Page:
I sit here thinking of how it was in 1975 in La Bufadora. Not only there but, all over the peninsula at the time. Very quiet.....very beautiful.
In the early 60's we rode Honda Scramblers from San Felipe across the wide open desert and mountains to an exit, somewhere below Santo Tomas and met the road. We weren't racers or rowdy but we were treated like guests when we arrived. It was wonderful.

Anyway, thanks again Bernie, for the step back in time. I think our memory, if it's a good one, is the best part of our old lives.

FARASHA - 12-22-2006 at 06:50 PM

:bounce: I got my weekend and Chanukka, and Christmas FIX!!!
OMG - This episode just brings back memories, Granny and Grandpa had an Outhouse and a Bathinghouse, which was also the Laundryhouse, water was warmed in an HUGE cauldron - - about 30m off the House.
That was just a perfect timing Bernie, Thank you.
- AND nice weekend for you all, with lots of GOODIES

Mango - 12-22-2006 at 09:08 PM

Great story Bernie. Thanks.

Bedman - 12-23-2006 at 02:32 AM


Thank you Sooo much for a sweet trip down memory lane. 40 years since we first took our first Mar de Cortez bath. No kids then, it was a calmer, slower pace.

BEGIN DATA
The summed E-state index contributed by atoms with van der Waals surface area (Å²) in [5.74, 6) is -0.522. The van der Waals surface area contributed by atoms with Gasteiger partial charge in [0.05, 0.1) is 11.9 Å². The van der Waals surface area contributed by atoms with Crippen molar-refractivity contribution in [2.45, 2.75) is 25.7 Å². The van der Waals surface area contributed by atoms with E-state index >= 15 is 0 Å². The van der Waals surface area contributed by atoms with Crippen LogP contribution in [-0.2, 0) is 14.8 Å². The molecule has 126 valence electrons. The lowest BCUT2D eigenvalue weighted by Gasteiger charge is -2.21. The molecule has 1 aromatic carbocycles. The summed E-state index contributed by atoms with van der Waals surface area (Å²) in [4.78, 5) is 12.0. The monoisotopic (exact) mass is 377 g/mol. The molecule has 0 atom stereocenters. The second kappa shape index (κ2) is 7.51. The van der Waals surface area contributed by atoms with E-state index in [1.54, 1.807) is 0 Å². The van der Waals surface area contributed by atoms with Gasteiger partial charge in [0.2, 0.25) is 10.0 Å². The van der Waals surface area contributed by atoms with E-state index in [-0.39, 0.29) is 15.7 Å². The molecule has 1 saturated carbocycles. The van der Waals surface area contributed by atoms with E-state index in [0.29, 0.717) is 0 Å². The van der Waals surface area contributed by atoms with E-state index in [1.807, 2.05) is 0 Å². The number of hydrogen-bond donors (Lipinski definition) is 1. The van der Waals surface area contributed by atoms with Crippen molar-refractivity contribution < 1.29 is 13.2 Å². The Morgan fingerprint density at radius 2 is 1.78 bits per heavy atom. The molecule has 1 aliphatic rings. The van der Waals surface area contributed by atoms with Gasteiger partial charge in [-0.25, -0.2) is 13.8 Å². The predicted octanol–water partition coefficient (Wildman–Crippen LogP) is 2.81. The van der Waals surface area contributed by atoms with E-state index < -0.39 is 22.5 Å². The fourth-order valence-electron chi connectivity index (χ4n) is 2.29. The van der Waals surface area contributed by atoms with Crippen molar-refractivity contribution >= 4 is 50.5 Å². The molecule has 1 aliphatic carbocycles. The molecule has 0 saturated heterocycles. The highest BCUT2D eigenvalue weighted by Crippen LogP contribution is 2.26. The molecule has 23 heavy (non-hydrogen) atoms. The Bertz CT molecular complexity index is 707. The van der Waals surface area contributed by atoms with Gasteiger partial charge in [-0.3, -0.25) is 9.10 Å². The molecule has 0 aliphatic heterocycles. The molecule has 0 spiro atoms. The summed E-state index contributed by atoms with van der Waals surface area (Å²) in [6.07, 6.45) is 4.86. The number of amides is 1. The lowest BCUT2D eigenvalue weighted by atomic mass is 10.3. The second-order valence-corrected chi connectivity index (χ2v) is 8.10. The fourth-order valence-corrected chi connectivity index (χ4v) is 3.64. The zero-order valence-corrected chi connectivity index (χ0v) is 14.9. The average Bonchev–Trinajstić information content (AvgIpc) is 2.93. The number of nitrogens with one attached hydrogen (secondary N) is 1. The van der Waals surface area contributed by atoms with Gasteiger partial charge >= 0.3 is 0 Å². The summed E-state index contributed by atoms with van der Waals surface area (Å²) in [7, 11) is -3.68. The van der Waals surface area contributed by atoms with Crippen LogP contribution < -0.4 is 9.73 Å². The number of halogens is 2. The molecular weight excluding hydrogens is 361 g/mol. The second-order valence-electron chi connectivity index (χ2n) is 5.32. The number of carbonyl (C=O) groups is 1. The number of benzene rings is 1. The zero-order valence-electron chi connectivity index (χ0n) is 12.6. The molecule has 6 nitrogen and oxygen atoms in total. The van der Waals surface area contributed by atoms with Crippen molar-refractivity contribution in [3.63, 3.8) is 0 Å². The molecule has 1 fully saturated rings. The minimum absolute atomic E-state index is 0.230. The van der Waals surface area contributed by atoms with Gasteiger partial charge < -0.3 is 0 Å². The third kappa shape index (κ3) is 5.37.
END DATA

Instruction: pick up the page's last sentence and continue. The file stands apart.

The first enclosed Baja shower we had was as a family. Jim was 3 and Colleen 1. They both squealed and screamed when the cold water hit them. The shower room was 6 feet x 6 feet of cement and cinder block. Every whisper echoed and magnafied inside. The other campers began to collect around the "Chamber of Death", for we were surely killing our two babies. After their torture was complete, we exited to view a dozen "Non" parents clucking, whispering and murmuring. The crowd warmed up when little 3 year old Jim exclaimed "Dad, I hate baths!!"

as always,



Baja Bernie - 12-23-2006 at 06:02 PM

I really appreciate it when guys like you chime in with some of your memory's and share them with me and other Nomads.

Please put pen to paper and provide us with some of your other trips down memory lane.

Tu Amigo,


PS if anyone wants to send me Baja specific stories at 'Baja Looking Back' I will be happy to put them in format and, where appropriate, post them for all to appreciate.